CHIEF ENGINEER FARRISH’S STORY
“The Etona’s run from Montevideo was a fast one—I think a record breaker. We were 22 days and 21 hours from port to port. Off Martinique I stared at the coast for about an hour, and then went below. The blue lava that covered everything faded into the haze that hung over the island so that nothing was distinctly visible. Through my glass I discovered a stream of lava, though. It stretched down the mountain side, and seemed to be flowing into the sea. It was not clearly and distinctly visible, however.
“About 3 o’clock I went below to take forty winks. I had been in my berth only a few minutes when the steward told me the captain wanted me on the bridge.
“‘Do you see that, Farrish?’ he asked, pointing at the land. An outburst of smoke seemed to be sweeping down upon us. It made me think of the Roddam’s experience. Smoke and dust closed in about us, shutting out the sunlight, and precipitating a fall of lava on our decks.
“‘Go below and drive her,’ said the captain, and I didn’t lose any time, I can tell you. We burned coal as though it didn’t cost a cent. The safety valve was jumping every second, even though we were making twelve knots an hour. For two hours we kept up the pace, and then, running into clear daylight, let the engines slow down and we all cheered up a bit.”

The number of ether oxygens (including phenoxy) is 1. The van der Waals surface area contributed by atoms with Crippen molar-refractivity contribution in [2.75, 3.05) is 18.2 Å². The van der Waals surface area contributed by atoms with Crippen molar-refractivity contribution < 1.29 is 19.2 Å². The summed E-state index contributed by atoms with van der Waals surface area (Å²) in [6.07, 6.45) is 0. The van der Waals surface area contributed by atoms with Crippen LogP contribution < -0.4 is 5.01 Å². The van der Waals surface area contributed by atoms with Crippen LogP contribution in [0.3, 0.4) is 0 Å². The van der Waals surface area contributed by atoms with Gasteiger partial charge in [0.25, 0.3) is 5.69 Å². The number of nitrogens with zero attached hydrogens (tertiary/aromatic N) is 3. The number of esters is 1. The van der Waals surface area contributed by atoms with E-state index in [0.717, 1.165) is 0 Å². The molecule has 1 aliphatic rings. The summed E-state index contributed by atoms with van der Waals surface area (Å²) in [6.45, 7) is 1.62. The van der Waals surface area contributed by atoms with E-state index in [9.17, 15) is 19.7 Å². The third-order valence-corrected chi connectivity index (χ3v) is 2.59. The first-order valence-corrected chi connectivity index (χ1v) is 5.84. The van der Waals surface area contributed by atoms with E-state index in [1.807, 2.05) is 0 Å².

CAPTAIN CANTELL VISITS THE “RODDAM”
Captain Cantell went on board the Roddam, whose frightful condition he thus describes:
“At St. Lucia, on May 11th, I went on board the British steamship Roddam, which had escaped from the terrible volcanic eruption at Martinique two days before. The state of the ship was enough to show that those on board must have undergone an awful experience.
“The Roddam was covered with a mass of fine bluish gray dust or ashes of cement-like appearance. In some parts it lay two feet deep on the decks. This matter had fallen in a red-hot state all over the steamer, setting fire to everything it struck that was burnable, and, when it fell on the men on board, burning off limbs and large pieces of flesh. This was shown by finding portions of human flesh when the decks were cleared of the debris. The rigging, ropes, tarpaulins, sails, awnings, etc., were charred or burned, and most of the upper stanchions and spars were swept overboard or destroyed by fire. Skylights were smashed and cabins were filled with volcanic dust. The scene of ruin was deplorable.
“The captain, though suffering the greatest agony, succeeded in navigating his vessel safely to the port of Castries, St. Lucia, with eighteen dead bodies on the deck and human limbs scattered about. A sailor stood by constantly wiping the captain’s injured eyes.
“I think the performance of the Roddam’s captain was most wonderful, and the more so when I saw his pitiful condition. I do not understand how he kept up, yet when the steamer arrived at St. Lucia and medical assistance was procured, this brave man asked the doctors to attend to the others first and refused to be treated until this was done.